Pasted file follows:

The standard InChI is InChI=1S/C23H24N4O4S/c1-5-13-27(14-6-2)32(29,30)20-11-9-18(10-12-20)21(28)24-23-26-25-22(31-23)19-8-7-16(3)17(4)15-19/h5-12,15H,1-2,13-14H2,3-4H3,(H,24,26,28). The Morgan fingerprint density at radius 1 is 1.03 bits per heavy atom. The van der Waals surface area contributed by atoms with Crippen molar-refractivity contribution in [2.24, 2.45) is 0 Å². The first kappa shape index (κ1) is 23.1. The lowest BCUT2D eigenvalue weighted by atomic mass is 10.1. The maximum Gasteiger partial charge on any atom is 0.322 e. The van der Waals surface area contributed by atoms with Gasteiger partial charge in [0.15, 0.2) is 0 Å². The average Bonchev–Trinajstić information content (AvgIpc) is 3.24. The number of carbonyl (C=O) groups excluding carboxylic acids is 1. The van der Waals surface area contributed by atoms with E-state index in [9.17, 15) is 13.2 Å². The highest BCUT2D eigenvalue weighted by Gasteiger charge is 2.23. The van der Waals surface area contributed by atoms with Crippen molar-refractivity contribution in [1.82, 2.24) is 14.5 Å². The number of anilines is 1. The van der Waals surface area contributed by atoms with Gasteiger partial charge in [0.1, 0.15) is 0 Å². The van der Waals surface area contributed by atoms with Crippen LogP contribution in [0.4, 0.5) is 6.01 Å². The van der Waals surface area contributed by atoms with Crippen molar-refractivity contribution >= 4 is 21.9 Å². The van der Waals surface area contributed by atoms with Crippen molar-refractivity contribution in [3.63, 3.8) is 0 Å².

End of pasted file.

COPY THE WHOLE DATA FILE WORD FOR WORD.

The standard InChI is InChI=1S/C23H24N4O4S/c1-5-13-27(14-6-2)32(29,30)20-11-9-18(10-12-20)21(28)24-23-26-25-22(31-23)19-8-7-16(3)17(4)15-19/h5-12,15H,1-2,13-14H2,3-4H3,(H,24,26,28). The Morgan fingerprint density at radius 1 is 1.03 bits per heavy atom. The van der Waals surface area contributed by atoms with Crippen molar-refractivity contribution in [2.24, 2.45) is 0 Å². The first kappa shape index (κ1) is 23.1. The lowest BCUT2D eigenvalue weighted by atomic mass is 10.1. The maximum Gasteiger partial charge on any atom is 0.322 e. The van der Waals surface area contributed by atoms with Gasteiger partial charge in [0.15, 0.2) is 0 Å². The average Bonchev–Trinajstić information content (AvgIpc) is 3.24. The number of carbonyl (C=O) groups excluding carboxylic acids is 1. The van der Waals surface area contributed by atoms with E-state index in [9.17, 15) is 13.2 Å². The highest BCUT2D eigenvalue weighted by Gasteiger charge is 2.23. The van der Waals surface area contributed by atoms with Crippen molar-refractivity contribution in [1.82, 2.24) is 14.5 Å². The number of anilines is 1. The van der Waals surface area contributed by atoms with Gasteiger partial charge in [0.1, 0.15) is 0 Å². The van der Waals surface area contributed by atoms with Crippen LogP contribution in [0.4, 0.5) is 6.01 Å². The van der Waals surface area contributed by atoms with Crippen molar-refractivity contribution >= 4 is 21.9 Å². The van der Waals surface area contributed by atoms with Crippen molar-refractivity contribution in [3.63, 3.8) is 0 Å².